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I'm running a diff-in-diff with model with years of education as an outcome variable.

$Y_{it}=\beta_0+\beta_1Treat_i+\gamma_t+\beta_2Treat_{i}*Post_t+X'\gamma+\epsilon_{it}$

The treatment dummy is based on a reform which had an age cutoff, and is therefore by construction negatively correlated with age. The sample runs from 2010-2017 meaning that the oldest individuals are only 38 in the last observed year. When I include Age as a control variable $\beta_2$ is almost completely unchanged. However, once i include Age^2 $\beta_2$ changes sign and becomes negative. Any suggestions on why this might be?

Also I'm aware that fitting a non-linear relationship is often plausible. E.g years of education, employment, wages etc. tend to exhibit decreasing marginal effects. Is this also necessary in a "young" sample since one might expect the turning point to be outside the range of the data?

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You would need to do some explorative data analysis to answer this. Look at the leverages (your linear regression tool should be able to produce diagnostic plots). If there are a few very old individuals, their squared age would dominate their expected response. Suppose, for example, age^2 has a negative coefficient. A very old individual therefore has a very low expected response, and since very old individuals are not treated, this would lower the estimates treatment effect and might well cause it to be negative.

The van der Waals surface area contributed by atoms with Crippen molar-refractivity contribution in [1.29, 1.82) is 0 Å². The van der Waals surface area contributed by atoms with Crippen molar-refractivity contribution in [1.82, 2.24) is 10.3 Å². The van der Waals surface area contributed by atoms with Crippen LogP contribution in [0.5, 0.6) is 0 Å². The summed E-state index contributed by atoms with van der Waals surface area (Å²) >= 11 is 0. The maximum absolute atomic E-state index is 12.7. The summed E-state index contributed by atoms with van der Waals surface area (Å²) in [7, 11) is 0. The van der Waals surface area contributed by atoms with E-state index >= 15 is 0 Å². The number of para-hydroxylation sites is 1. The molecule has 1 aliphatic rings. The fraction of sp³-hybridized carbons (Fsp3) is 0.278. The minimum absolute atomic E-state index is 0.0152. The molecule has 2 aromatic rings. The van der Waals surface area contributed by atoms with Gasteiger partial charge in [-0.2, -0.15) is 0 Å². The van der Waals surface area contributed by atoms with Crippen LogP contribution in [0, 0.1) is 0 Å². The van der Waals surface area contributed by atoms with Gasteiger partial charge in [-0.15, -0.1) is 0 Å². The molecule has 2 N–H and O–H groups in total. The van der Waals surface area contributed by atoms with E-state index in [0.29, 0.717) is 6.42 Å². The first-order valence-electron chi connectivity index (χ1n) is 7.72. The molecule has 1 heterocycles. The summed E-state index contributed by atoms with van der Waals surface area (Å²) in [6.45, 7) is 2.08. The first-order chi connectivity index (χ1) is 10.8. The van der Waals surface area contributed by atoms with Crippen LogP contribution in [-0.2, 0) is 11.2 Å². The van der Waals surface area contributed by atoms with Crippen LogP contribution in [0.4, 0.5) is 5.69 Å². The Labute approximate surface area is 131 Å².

You might also want to carry out an analysis on the subset of individuals who were eligible for treatment (i.e. only young individuals).

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